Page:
Typical wet conditions during the rainy season. My tent in the morning. We were cold that day, temp had dropped, because of the rain, from about 100'F to about 70. Everything is relative
Down time. Steve McDonald catching up on home town paper.
Sp4 Bruce Osborn, CA, trying to keep his feet dry. A lost cause; we were always wet.
Wait-a-minute thorns, guaranteed to ruin your day.
While the rest of the platoon was on guard, we took some time to clean our weapons and read the mail, if there was any.1. McDodnald2. Lewis3. Rafferty4. Stevens
South and east of FSB Libby, Long Khanh Province.
Area of Nui Soc Liu, a particularly violent area; full of lava rock, banana groves...
Ken Richey resting. It was very hot and sweaty in the jungle. Any break was a huge relief!
Sorting the mail after a fly by. Clockwise McDonald, Neally, Rafferty, Osborn.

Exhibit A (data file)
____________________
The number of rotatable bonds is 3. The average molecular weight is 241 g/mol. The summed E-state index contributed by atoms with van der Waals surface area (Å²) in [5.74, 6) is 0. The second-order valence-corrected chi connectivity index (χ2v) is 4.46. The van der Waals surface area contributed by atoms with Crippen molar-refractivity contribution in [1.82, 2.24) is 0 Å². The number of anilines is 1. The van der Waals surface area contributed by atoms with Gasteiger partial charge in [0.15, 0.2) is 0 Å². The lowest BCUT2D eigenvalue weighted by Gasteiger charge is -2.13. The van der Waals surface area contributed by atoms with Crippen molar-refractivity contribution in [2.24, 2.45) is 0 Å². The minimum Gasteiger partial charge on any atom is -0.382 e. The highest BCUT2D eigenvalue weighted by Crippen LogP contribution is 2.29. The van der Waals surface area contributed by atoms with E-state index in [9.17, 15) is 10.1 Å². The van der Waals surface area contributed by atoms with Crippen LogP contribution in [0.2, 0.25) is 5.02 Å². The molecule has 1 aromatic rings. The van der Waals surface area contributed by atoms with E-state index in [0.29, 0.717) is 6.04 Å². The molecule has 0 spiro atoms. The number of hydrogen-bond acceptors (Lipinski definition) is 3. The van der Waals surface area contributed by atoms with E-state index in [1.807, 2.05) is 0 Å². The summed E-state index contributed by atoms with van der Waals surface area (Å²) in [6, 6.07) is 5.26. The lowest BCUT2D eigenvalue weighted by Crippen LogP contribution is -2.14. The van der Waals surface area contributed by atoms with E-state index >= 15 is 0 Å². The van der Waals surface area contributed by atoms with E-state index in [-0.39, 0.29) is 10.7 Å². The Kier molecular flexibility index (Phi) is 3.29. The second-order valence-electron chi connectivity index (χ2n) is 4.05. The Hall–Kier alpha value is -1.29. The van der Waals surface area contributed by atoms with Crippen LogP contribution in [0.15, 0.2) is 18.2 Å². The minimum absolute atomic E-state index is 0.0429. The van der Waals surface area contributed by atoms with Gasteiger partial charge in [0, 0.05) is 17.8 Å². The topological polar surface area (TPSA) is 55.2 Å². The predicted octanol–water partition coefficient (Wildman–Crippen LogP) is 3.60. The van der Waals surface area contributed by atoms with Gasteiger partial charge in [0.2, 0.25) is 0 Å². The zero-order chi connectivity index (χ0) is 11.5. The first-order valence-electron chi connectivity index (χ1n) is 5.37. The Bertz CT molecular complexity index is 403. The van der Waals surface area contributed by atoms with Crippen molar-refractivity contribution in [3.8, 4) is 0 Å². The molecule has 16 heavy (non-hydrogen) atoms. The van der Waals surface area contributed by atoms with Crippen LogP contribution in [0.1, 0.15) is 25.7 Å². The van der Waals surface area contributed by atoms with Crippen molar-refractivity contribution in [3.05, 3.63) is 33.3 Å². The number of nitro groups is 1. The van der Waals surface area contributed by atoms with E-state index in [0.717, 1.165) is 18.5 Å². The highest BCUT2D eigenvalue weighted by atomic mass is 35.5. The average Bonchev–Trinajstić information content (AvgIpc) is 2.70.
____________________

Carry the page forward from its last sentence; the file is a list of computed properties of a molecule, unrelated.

In the rubber plantations south and east of FSB Libby. Once we had cleared an area and set up a protective perimeter we would relax a bit before setting up a night ambush. The VC and NVA used the rubber as a highway south. The long rows provided good cover and high speed for a convoy heading south toward their objective of destroying the US base at Long Binh and city of Saigon.
Hot chow (an absolutely rare luxury) had been delivered to us on only on a few occasions.
Decker and Ron LeMoine (medic).
Mussman (front) Rafferty (rear)
L to R: Carl Treece, Butch Stevens, Rafferty, Peltier, Richey.
Breaking camp after night ambush set up.
People as numbered:
1- Nguyen Boa
We occasionally provided security for Med-Caps that went to villages. This village was affluent judging by the buildings, the brick work, tile roofs, and church.
Popped smoke, waiting for pick up by choppers, area had been secured after a fire fight. The area had been denuded by a B 52 arc light before we got there. Area surrounding Fire Base Libby was constant trouble. Photo of Ken Richey.
(My job as platoon leader didn't give me a lot of free time. When I had a few free seconds I would set the camera to automatic and take a few snaps, then back to work).